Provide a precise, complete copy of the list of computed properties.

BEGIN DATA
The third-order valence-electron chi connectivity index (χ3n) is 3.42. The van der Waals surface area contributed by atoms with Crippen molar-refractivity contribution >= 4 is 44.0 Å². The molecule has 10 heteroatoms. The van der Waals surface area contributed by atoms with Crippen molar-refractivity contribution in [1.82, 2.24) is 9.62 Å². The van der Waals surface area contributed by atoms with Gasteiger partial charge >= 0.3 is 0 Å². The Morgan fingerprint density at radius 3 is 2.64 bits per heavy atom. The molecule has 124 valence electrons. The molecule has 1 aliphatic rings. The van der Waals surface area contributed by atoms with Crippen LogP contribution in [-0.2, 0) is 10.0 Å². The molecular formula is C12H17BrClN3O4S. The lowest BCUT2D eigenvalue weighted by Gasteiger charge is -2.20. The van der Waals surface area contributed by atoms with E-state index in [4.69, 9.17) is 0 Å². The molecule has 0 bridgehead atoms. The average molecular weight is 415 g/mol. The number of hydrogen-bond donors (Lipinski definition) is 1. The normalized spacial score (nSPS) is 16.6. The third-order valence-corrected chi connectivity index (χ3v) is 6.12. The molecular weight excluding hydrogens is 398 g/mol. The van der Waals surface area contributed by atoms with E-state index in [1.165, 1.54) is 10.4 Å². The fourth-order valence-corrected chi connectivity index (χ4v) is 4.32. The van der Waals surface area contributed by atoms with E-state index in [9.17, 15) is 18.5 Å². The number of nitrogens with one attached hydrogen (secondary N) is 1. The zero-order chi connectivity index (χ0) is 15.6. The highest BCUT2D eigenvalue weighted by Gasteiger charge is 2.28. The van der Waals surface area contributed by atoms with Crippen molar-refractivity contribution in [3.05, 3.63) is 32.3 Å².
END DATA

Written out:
The third-order valence-electron chi connectivity index (χ3n) is 3.42. The van der Waals surface area contributed by atoms with Crippen molar-refractivity contribution >= 4 is 44.0 Å². The molecule has 10 heteroatoms. The van der Waals surface area contributed by atoms with Crippen molar-refractivity contribution in [1.82, 2.24) is 9.62 Å². The van der Waals surface area contributed by atoms with Gasteiger partial charge >= 0.3 is 0 Å². The Morgan fingerprint density at radius 3 is 2.64 bits per heavy atom. The molecule has 124 valence electrons. The molecule has 1 aliphatic rings. The van der Waals surface area contributed by atoms with Crippen LogP contribution in [-0.2, 0) is 10.0 Å². The molecular formula is C12H17BrClN3O4S. The lowest BCUT2D eigenvalue weighted by Gasteiger charge is -2.20. The van der Waals surface area contributed by atoms with E-state index in [4.69, 9.17) is 0 Å². The molecule has 0 bridgehead atoms. The average molecular weight is 415 g/mol. The number of hydrogen-bond donors (Lipinski definition) is 1. The normalized spacial score (nSPS) is 16.6. The third-order valence-corrected chi connectivity index (χ3v) is 6.12. The molecular weight excluding hydrogens is 398 g/mol. The van der Waals surface area contributed by atoms with E-state index in [1.165, 1.54) is 10.4 Å². The fourth-order valence-corrected chi connectivity index (χ4v) is 4.32. The van der Waals surface area contributed by atoms with E-state index in [9.17, 15) is 18.5 Å². The number of nitrogens with one attached hydrogen (secondary N) is 1. The zero-order chi connectivity index (χ0) is 15.6. The highest BCUT2D eigenvalue weighted by Gasteiger charge is 2.28. The van der Waals surface area contributed by atoms with Crippen molar-refractivity contribution in [3.05, 3.63) is 32.3 Å².